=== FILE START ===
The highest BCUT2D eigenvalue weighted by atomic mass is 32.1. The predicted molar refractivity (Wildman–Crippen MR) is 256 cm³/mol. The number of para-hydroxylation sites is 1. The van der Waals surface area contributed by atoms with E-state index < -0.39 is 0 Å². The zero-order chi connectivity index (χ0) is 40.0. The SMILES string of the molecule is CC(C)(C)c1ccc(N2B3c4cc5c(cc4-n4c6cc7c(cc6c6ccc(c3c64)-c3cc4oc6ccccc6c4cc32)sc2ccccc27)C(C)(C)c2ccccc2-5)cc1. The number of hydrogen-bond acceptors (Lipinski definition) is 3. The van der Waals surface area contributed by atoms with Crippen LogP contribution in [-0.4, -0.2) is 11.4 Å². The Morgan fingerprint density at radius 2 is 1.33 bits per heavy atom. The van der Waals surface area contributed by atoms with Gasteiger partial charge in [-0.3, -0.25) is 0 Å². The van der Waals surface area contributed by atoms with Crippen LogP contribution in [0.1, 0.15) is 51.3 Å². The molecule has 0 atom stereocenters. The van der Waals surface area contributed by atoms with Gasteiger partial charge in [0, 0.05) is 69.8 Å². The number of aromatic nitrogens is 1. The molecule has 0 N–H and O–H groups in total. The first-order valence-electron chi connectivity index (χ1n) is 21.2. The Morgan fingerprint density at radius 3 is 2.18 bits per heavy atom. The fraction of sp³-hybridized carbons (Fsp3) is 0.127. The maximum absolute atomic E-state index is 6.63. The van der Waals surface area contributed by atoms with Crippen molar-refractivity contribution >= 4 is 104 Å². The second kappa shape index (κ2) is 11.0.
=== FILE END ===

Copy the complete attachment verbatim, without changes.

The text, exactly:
The highest BCUT2D eigenvalue weighted by atomic mass is 32.1. The predicted molar refractivity (Wildman–Crippen MR) is 256 cm³/mol. The number of para-hydroxylation sites is 1. The van der Waals surface area contributed by atoms with E-state index < -0.39 is 0 Å². The zero-order chi connectivity index (χ0) is 40.0. The SMILES string of the molecule is CC(C)(C)c1ccc(N2B3c4cc5c(cc4-n4c6cc7c(cc6c6ccc(c3c64)-c3cc4oc6ccccc6c4cc32)sc2ccccc27)C(C)(C)c2ccccc2-5)cc1. The number of hydrogen-bond acceptors (Lipinski definition) is 3. The van der Waals surface area contributed by atoms with Crippen LogP contribution in [-0.4, -0.2) is 11.4 Å². The Morgan fingerprint density at radius 2 is 1.33 bits per heavy atom. The van der Waals surface area contributed by atoms with Gasteiger partial charge in [-0.3, -0.25) is 0 Å². The van der Waals surface area contributed by atoms with Crippen LogP contribution in [0.1, 0.15) is 51.3 Å². The molecule has 0 atom stereocenters. The van der Waals surface area contributed by atoms with Gasteiger partial charge in [0, 0.05) is 69.8 Å². The number of aromatic nitrogens is 1. The molecule has 0 N–H and O–H groups in total. The first-order valence-electron chi connectivity index (χ1n) is 21.2. The Morgan fingerprint density at radius 3 is 2.18 bits per heavy atom. The fraction of sp³-hybridized carbons (Fsp3) is 0.127. The maximum absolute atomic E-state index is 6.63. The van der Waals surface area contributed by atoms with Crippen molar-refractivity contribution >= 4 is 104 Å². The second kappa shape index (κ2) is 11.0.